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Federation of workers' groups, founded in 1864 by British and French trade-union leaders. Its structure was highly centralized, based on local groups that were integrated into national federations. It was split by conflicting schools of socialist thought, including those of Karl Marx, Pierre-Joseph Proudhon, Louis-Auguste Blanqui, and Mikhail Bakunin. A clash between Marx's centralized socialism and Bakunin's anarchism in 1872 caused the International to split, and it was dissolved in 1876. Though it was feared at the time as a formidable power with millions of members, and several countries tried to have it outlawed, its membership was never more than 20,000 and it served mainly as a unifying force for labour in Europe.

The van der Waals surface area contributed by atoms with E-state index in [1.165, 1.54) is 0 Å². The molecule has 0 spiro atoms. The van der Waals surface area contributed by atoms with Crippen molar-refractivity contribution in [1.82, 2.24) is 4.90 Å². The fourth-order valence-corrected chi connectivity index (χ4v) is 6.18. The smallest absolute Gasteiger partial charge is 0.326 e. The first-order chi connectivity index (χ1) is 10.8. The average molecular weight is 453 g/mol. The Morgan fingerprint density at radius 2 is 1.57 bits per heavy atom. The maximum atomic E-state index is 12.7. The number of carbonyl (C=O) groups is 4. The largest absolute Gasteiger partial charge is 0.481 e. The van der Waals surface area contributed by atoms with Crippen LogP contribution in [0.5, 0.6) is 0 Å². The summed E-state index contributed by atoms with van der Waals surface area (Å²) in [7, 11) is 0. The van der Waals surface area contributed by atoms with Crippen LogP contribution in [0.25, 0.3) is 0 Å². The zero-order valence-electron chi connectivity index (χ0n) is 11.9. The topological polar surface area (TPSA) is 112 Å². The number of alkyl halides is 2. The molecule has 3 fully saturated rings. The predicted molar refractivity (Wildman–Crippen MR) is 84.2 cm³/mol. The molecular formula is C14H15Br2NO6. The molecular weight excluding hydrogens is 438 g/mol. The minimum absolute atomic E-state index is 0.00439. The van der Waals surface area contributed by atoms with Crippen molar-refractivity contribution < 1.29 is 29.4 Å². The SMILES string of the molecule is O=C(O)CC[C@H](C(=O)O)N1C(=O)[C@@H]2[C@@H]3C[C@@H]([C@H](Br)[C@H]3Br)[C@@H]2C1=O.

Variants of FIRST INTERNATIONAL
First International officially International Working Men's Association
This entry comes from Encyclopædia Britannica Concise. For the full entry on First International, visit Britannica.com.
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